About James Merrill
James Merrill was born on March 3, 1926, in New York City and died on February 6, 1995. From the mid-1950s on, he lived in Stonington, Connecticut, and for extended periods he also had houses in Athens and Key West. From The Black Swan (1946) through A Scattering of Salts (1995), he wrote twelve books of poems, ten of them published in trade editions, as well as The Changing Light at Sandover (1982). He also published two plays, The Immortal Husband (1956) and The Bait (1960); two novels, The Seraglio (1957, reissued 1987) and The (Diblos) Notebook (1965, reissued 1994); a book of essays, interviews, and reviews, Recitative (1986); and a memoir, A Different Person (1993). Over the years, he was the winner of numerous awards for his poetry, including two National Book Awards, the Bollingen Prize, the Pulitzer Prize, and the Bobbitt Prize from the Library of Congress. He was a chancellor of the Academy of American Poets and a member of the American Academy of Arts and Letters.
J. D. McClatchy and Stephen Yenser are James Merrill’s literary executors. J. D. McClatchy has published six volumes of poetry and two collections of essays. He teaches at Yale and is the editor of The Yale Review. Stephen Yenser has written three books of criticism (one about Merrill) and a volume of poems. He is a professor of English and the director of Creative Writing at UCLA.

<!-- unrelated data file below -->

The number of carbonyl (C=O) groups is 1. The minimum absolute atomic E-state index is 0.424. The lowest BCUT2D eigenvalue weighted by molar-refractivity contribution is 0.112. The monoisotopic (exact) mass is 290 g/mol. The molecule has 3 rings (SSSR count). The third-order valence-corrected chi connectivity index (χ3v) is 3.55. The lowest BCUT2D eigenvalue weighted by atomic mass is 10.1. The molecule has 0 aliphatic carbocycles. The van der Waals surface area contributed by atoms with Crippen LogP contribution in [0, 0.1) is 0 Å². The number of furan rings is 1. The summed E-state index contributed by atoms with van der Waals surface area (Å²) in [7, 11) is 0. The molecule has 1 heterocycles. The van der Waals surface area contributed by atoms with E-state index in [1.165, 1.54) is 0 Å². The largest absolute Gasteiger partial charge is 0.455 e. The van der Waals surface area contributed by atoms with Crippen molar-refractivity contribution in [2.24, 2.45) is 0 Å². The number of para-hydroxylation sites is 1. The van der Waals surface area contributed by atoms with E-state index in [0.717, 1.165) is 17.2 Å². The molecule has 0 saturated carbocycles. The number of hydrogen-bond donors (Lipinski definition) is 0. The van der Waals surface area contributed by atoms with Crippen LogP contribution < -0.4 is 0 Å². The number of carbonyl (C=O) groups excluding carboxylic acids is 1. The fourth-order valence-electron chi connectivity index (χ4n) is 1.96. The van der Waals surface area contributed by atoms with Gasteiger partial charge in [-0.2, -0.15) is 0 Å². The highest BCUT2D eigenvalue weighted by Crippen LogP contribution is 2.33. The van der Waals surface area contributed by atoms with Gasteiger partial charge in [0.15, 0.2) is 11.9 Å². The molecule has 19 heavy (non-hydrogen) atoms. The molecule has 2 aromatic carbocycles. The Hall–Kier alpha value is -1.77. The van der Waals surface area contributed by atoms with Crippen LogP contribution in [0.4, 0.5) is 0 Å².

James Merrill’s Collected Poems is available in Knopf paperback. The Voice of the Poet: James Merrill is available from Random House Audio.
About J.D. McClatchy
J. D. McClatchy is the author of five earlier books of poems and three collections of prose. He has served as the editor of many books, including The Vintage Book of Contemporary American Poetry, and has written thirteen opera libretti that have been performed at the Metropolitan Opera, Covent Garden, La Scala, and elsewhere. McClatchy teaches at Yale University and is the editor of The Yale Review. He lives in New York City and Stonington, Connecticut.
“An astonishing performance . . . As near to [a masterpiece] as anything that American poetry has produced in the last two or three decades.” —The New York Review of Books
“James Merrill has created a poem as central to our generation as The Waste Land was to the one before.” —The New Leader
“In turns comic, elegiac, and darkly prophetic, Sandover is as ambitious in scope as it is audacious in concept . . . combining an epic intent with dramatic and lyric meanings and means. The result may be the greatest long poem an American has yet produced.” —Newsweek